Lawrence Kunin: And then even backfired on me one time, luckily I made up for it, but I got one of these emails that was delivered overnight, got to my email box at 4 o’clock in the morning. It was somebody in Europe who said I am looking for counsel in Atlanta, who could help with it, that was a trade dress issue, had some attachments to it. I didn’t know who the person was. I really didn’t pay much attention to the email and I very quickly deleted it.
My radar was up, and then I got a voicemail a few hours later. This is so-and-so, I was recommended to you by your client in London who said that you could help us with this issue, I just wanted to make sure you got my email.
Christine Bilbrey: Oh.
Lawrence Kunin: That was being maybe a little overly careful, but the email was not artfully drafted that it didn’t make the particular connection, but it shows how at least a lawyer at least me looks at every single email and really questions, is this really coming from where it’s supposed to be coming from loaded with attachments for me to open up.
Jonathon Israel: Right.
Serge Jorgensen: But then the second time you get that, now you’ve been trained that you should open them because it might be legit, and that gets to the point of if you’re not tracking, what’s going on in the end points then —
Christine Bilbrey: And what if the hacker was the telephone call like I’m paranoid now, like what if they are so smooth that they’ve stepped it up to that level.
Lawrence Kunin: That’s yeah sure.
Serge Jorgensen: This is not a law firm thing but I know when I get a text message from American Express saying we need you have some questionable charges, et cetera., please call whatever. I never call that number. I pull out my credit card and I call the number on the back of my credit card just in case.
Christine Bilbrey: Good, good tip.
Serge Jorgensen: All right, it’s just common sense.
Christine Bilbrey: And Larry, can you comment on this for to have safe harbor like we talk about making sure that your laptops have been encrypted and those kind of things, where does that fall into the ethical requirements?
Lawrence Kunin: Well, it doesn’t fall into the ethical requirement, there’s a couple things that raises first with regard to data breach notification laws. If a system has been hacked and the system is encrypted such that the information is meaningless. most data breach laws are going to say, you don’t have an obligation to give notice to anybody because the information is just ones and zeroes, it doesn’t mean anything. There is one state that’s softened that standard recently that said it’s not automatic but it’s still a major factor to determine if you’ve really had a data breach. With regard to ethics, it’s really no different than any other kind of data breach that we’re not subject to the data breach laws themselves which is what are the steps that you’ve taken as far as being reasonable.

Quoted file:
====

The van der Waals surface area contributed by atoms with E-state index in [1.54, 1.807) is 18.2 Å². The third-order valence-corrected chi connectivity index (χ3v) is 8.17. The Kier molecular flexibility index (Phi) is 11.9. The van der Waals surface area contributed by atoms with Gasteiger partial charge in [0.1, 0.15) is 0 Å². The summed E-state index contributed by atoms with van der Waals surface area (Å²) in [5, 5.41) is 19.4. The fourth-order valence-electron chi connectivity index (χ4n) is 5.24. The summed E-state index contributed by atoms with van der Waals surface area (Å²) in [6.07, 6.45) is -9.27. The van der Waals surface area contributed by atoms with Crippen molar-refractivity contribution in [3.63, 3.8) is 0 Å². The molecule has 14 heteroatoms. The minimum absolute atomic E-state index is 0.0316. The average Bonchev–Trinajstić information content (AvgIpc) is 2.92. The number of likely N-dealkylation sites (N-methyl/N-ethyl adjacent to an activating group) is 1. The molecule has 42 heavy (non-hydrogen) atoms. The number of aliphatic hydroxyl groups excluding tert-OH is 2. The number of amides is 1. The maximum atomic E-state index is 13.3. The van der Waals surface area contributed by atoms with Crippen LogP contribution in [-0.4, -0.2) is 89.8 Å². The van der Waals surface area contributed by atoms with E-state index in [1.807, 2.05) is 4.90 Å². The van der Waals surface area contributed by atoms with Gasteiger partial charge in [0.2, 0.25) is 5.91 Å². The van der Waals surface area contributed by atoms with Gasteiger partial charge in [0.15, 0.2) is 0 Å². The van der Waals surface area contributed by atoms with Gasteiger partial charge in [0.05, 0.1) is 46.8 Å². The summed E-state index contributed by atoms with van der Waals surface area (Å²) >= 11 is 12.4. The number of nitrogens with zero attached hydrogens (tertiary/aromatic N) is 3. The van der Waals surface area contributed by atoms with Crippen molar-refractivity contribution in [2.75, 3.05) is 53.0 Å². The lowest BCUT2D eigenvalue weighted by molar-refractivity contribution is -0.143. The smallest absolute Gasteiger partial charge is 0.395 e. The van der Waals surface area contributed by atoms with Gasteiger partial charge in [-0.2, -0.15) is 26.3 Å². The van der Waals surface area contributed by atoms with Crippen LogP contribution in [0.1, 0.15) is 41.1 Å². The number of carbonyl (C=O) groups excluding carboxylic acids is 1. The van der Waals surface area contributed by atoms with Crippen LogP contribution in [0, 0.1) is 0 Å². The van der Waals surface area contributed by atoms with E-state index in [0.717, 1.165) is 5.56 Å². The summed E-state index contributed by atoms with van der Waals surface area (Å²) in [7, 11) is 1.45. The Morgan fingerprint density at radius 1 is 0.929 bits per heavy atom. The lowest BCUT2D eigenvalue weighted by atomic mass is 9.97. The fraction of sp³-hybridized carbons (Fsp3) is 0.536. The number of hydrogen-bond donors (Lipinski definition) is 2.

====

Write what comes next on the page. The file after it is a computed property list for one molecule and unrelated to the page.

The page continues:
And the word “reasonable” in my mind has always been one of the scariest words in the legal community because what’s reasonable to one person is not reasonable to another and what it ultimately means for a client is what the judge says it means on the day of his decision. So the answer really is along the lines of what Serge is talking about. If you show preventative steps, you’ve acted reasonably, you’ve had a keen eye, and when you’ve had an incident, you’ve acted reasonably in response to the incident, hopefully you’ll carry that reasonableness standard and be okay and so far is liability.
Christine Bilbrey: Okay, and I want to remind our listeners that this is such a fascinating topic. So if you missed the CLE this morning, these are going to be available later on online, Young Lawyers Division will be promoting them so you’ll be able to take advantage of that, but if our listeners want to reach you or find out more about this, are you on social media, do you have a website, how can they find out more?
Serge Jorgensen: I’m not on a lot of social media, certainly the website HYPERLINK “http://www.sylint.com” www.sylint.com.
Christine Bilbrey: Okay, and Larry.
Lawrence Kunin: Our website Morris, Manning & Martin is HYPERLINK “http://www.mmmlaw.com” www.mmmlaw.com, almost looks like 3M Corporation but with the word “law” in there and through our website, you of course can see my bio Larry Kunin and we offer podcasts, other interviews, articles, as you would expect and we do talk a lot about data security and our information about data security and data security steps are available there as well.
Christine Bilbrey: Okay, excellent. Well, this has been another edition of The Florida Bar Podcast brought to you by The Practice Resource Institute on Legal Talk Network and I want to thank our guests for joining us. If you liked what you heard today, please find and rate us in iTunes. I’m Christine Bilbrey.
Jonathon Israel: And I’m Jonathan Israel. Until next time, thank you for listening.